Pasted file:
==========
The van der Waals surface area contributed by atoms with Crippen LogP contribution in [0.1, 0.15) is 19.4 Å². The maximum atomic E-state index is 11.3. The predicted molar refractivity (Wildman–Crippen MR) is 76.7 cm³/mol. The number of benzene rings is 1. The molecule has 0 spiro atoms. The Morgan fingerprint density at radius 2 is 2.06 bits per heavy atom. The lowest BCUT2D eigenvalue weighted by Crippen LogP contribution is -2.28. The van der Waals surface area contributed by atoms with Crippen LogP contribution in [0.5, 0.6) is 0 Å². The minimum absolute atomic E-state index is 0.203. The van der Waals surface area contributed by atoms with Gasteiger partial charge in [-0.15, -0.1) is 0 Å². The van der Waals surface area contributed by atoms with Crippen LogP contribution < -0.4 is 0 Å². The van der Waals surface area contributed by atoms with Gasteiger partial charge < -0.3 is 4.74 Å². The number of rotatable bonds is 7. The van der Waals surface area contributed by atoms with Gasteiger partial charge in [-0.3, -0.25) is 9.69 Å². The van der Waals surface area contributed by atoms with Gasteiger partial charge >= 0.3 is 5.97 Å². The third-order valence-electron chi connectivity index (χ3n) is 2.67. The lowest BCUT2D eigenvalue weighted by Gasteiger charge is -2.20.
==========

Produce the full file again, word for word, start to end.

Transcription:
The van der Waals surface area contributed by atoms with Crippen LogP contribution in [0.1, 0.15) is 19.4 Å². The maximum atomic E-state index is 11.3. The predicted molar refractivity (Wildman–Crippen MR) is 76.7 cm³/mol. The number of benzene rings is 1. The molecule has 0 spiro atoms. The Morgan fingerprint density at radius 2 is 2.06 bits per heavy atom. The lowest BCUT2D eigenvalue weighted by Crippen LogP contribution is -2.28. The van der Waals surface area contributed by atoms with Crippen LogP contribution in [0.5, 0.6) is 0 Å². The minimum absolute atomic E-state index is 0.203. The van der Waals surface area contributed by atoms with Gasteiger partial charge in [-0.15, -0.1) is 0 Å². The van der Waals surface area contributed by atoms with Crippen LogP contribution < -0.4 is 0 Å². The van der Waals surface area contributed by atoms with Gasteiger partial charge < -0.3 is 4.74 Å². The number of rotatable bonds is 7. The van der Waals surface area contributed by atoms with Gasteiger partial charge in [-0.3, -0.25) is 9.69 Å². The van der Waals surface area contributed by atoms with Gasteiger partial charge >= 0.3 is 5.97 Å². The third-order valence-electron chi connectivity index (χ3n) is 2.67. The lowest BCUT2D eigenvalue weighted by Gasteiger charge is -2.20.